Heat builds up naturally as time progresses, but certain actions, like firing a gun or committing a crime against a noble, can cause even more heat to be generated. The Judge can then spend that heat to make life more difficult on the players as the job progresses.

The Deck of Time measures how many segments the crew has to pull their job. Each segment some heat automatically builds up, and the crew must decide if they will do legwork (learning information and setting up favorable situations), plan, or rest (to recover lost Luck or heal wounds). If the crew decides to plan, the Judge sets a timer and lets them make plans for 15 minutes of real time, then the segment is over.

The job will have a set number of obstacles that have to be overcome to be completed, and through legwork the players can find out what some of these obstacles are and mitigate or lessen them before they play the final act of the job.

Campaign play involves players earning XP as a crew and progressing story conflicts. When a crew completes a job, they get XP tied to that faction. They can spend it to gain advantage dice or to gain the effects of influence when spent. Story conflicts are broad themes that a character works towards resolving as they play, such as “I’ve got a bounty on my head.” When they lead a legwork scene, they can introduce that as a potential complication in the scene, and when there have been ten complications along that story conflict, the conflict will reach its climax – usually during a job – and afterward, the character picks a story award. Story awards often grant situational bonuses, or additional resources under the right circumstances, but can also be a means of retiring the character with some control over how that character’s story resolves.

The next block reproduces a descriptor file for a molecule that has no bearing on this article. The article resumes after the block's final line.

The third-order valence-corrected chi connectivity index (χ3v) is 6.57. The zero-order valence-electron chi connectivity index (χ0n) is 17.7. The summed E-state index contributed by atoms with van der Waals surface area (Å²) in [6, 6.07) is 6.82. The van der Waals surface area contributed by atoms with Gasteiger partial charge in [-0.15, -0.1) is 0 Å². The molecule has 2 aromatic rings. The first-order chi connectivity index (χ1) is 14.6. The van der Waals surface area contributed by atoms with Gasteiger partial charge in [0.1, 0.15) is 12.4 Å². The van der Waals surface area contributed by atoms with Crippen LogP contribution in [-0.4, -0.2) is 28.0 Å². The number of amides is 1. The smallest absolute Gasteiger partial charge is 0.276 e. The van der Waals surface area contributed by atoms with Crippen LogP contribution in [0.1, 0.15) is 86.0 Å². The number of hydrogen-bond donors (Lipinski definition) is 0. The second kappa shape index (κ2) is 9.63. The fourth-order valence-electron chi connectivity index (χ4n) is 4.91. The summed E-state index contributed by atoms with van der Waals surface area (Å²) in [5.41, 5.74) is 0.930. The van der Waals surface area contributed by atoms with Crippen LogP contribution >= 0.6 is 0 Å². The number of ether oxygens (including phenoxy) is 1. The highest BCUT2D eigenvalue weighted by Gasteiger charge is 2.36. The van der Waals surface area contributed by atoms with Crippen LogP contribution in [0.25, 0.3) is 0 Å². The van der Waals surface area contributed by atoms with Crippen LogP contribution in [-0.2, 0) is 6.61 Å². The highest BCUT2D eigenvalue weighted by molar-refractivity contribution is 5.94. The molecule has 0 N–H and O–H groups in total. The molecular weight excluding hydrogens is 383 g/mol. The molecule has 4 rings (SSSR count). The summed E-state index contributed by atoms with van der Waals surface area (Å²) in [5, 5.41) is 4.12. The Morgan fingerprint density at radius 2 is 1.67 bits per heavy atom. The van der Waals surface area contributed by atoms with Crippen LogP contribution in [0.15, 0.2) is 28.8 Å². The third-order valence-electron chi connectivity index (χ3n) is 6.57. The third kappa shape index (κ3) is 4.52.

Judge Rulebook

The Judge Rulebook is 48 pages. The first 15 pages expound on the rules from the Player Rulebook, summarize how to run scenes, give more details on spending heat, lay out how to construct a job and the challenges that comprise that job, and then present two pages of options and variants to the standard rules. There are eight pre-written jobs to use that round out the book, with a Judge Reference page on the back.

The jobs essentially lay out what the objective is and what any additional side goals may be (which can earn the crew more XP than just doing the bare minimum). There are a set number of obstacles to doing the job, and each of those obstacles has a list of information that the PCs may know or discover, summarized by information that players with a certain knowledge know automatically, things that require a legwork scene to learn, and deeper secrets. The jobs also have customized expenditures of heat that are tailored for that scenario.